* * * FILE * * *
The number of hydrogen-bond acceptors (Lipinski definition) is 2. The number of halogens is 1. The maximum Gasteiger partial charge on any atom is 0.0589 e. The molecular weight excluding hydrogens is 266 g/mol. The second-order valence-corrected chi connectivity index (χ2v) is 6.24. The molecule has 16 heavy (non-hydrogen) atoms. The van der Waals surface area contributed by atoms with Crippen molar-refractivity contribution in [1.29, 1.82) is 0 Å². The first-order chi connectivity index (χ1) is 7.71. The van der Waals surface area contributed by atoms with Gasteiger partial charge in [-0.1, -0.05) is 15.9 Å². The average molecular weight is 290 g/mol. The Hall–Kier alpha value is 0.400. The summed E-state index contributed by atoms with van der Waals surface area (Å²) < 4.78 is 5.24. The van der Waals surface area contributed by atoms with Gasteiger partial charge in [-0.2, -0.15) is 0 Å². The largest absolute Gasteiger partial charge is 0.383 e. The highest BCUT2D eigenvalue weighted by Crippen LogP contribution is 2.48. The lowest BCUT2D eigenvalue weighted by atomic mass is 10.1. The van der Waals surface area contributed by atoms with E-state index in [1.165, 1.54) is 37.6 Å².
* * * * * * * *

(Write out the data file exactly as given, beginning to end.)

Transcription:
The number of hydrogen-bond acceptors (Lipinski definition) is 2. The number of halogens is 1. The maximum Gasteiger partial charge on any atom is 0.0589 e. The molecular weight excluding hydrogens is 266 g/mol. The second-order valence-corrected chi connectivity index (χ2v) is 6.24. The molecule has 16 heavy (non-hydrogen) atoms. The van der Waals surface area contributed by atoms with Crippen molar-refractivity contribution in [1.29, 1.82) is 0 Å². The first-order chi connectivity index (χ1) is 7.71. The van der Waals surface area contributed by atoms with Gasteiger partial charge in [-0.1, -0.05) is 15.9 Å². The average molecular weight is 290 g/mol. The Hall–Kier alpha value is 0.400. The summed E-state index contributed by atoms with van der Waals surface area (Å²) < 4.78 is 5.24. The van der Waals surface area contributed by atoms with Gasteiger partial charge in [-0.2, -0.15) is 0 Å². The largest absolute Gasteiger partial charge is 0.383 e. The highest BCUT2D eigenvalue weighted by Crippen LogP contribution is 2.48. The lowest BCUT2D eigenvalue weighted by atomic mass is 10.1. The van der Waals surface area contributed by atoms with E-state index in [1.165, 1.54) is 37.6 Å².